Snake Envenomation



  • Pit viper venom:
    • Mixture of proteolytic enzymes and thrombin-like esterases:
      • Enzymes cause local muscle and subcutaneous tissue necrosis
      • Esterases have defibrinating anticoagulant effect, leading to venom-induced consumption coagulopathy (VICC) in severe envenomations
  • Bite location:
    • Extremity bites most common
    • Head, neck, or trunk bites more severe than bite on extremities
  • Severe envenomation:
    • Direct bite into artery or vein
    • Neurotoxic envenomations
  • Bite mark significance:
    • Pit viper bite: Classically includes 1 or 2 puncture marks
    • Nonvenomous snakes and elapids: Horseshoe-shaped row of multiple teeth marks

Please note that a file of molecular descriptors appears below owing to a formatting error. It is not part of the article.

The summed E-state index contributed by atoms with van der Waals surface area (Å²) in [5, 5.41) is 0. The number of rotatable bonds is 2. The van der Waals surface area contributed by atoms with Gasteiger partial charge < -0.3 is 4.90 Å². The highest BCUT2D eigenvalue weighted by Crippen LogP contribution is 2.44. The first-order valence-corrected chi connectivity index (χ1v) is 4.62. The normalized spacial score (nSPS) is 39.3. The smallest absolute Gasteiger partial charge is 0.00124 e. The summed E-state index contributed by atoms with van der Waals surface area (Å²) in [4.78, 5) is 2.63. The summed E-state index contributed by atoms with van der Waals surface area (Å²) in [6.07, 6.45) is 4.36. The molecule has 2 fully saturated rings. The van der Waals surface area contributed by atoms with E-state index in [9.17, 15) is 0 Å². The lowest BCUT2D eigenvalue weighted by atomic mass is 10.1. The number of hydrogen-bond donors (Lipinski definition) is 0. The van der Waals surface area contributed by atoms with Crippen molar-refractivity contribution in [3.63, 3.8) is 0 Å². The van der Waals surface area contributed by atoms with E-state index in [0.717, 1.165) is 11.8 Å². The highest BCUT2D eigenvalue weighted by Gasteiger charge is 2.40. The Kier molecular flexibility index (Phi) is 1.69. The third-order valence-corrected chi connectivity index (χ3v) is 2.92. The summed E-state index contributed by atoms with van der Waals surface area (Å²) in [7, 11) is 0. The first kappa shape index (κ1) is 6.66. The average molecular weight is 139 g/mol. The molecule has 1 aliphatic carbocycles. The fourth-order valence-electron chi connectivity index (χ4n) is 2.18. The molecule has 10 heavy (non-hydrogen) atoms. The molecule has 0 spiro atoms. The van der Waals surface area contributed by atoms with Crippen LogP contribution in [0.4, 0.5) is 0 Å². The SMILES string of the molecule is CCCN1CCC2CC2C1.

• 25% of all pit viper bites are dry and do not result in envenomation


Venomous Snakes Indigenous to the U.S.
  • Pit vipers (Crotalinae):
    • Account for 95% of all envenomations
    • Rattlesnakes, cottonmouths, and copperheads
  • Coral snakes (Elapidae):
    • Neurotoxic
    • Western coral snakes, found in Arizona and New Mexico
    • More venomous eastern coral snakes, found in Carolinas and Gulf states

International Exotic Venomous Snakes
Occur in zoos or in owners of exotic snakes
Pediatric Considerations
  • 30% of all snakebites involve patients younger than 20 yr. 12% of all snakebites are 9 yr or younger
  • Because of their low body weight, smaller children and infants are more vulnerable to severe envenomation with systemic symptoms

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